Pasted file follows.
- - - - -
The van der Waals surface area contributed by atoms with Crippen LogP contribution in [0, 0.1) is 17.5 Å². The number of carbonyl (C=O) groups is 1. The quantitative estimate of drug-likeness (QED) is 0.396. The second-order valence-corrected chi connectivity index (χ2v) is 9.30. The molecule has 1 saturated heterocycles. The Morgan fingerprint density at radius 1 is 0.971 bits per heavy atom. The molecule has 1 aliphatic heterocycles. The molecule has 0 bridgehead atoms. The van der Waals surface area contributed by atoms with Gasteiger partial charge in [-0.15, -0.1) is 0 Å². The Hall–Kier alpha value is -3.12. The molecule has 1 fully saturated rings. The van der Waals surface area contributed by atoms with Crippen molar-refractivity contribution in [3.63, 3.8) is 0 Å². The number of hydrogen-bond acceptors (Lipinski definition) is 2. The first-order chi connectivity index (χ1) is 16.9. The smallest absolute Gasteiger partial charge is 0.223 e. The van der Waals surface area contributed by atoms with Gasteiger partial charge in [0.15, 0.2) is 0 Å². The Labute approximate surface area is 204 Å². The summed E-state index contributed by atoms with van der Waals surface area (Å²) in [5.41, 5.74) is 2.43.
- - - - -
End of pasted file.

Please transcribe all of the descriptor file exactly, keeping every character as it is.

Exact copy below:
The van der Waals surface area contributed by atoms with Crippen LogP contribution in [0, 0.1) is 17.5 Å². The number of carbonyl (C=O) groups is 1. The quantitative estimate of drug-likeness (QED) is 0.396. The second-order valence-corrected chi connectivity index (χ2v) is 9.30. The molecule has 1 saturated heterocycles. The Morgan fingerprint density at radius 1 is 0.971 bits per heavy atom. The molecule has 1 aliphatic heterocycles. The molecule has 0 bridgehead atoms. The van der Waals surface area contributed by atoms with Gasteiger partial charge in [-0.15, -0.1) is 0 Å². The Hall–Kier alpha value is -3.12. The molecule has 1 fully saturated rings. The van der Waals surface area contributed by atoms with Crippen molar-refractivity contribution in [3.63, 3.8) is 0 Å². The number of hydrogen-bond acceptors (Lipinski definition) is 2. The first-order chi connectivity index (χ1) is 16.9. The smallest absolute Gasteiger partial charge is 0.223 e. The van der Waals surface area contributed by atoms with Gasteiger partial charge in [0.15, 0.2) is 0 Å². The Labute approximate surface area is 204 Å². The summed E-state index contributed by atoms with van der Waals surface area (Å²) in [5.41, 5.74) is 2.43.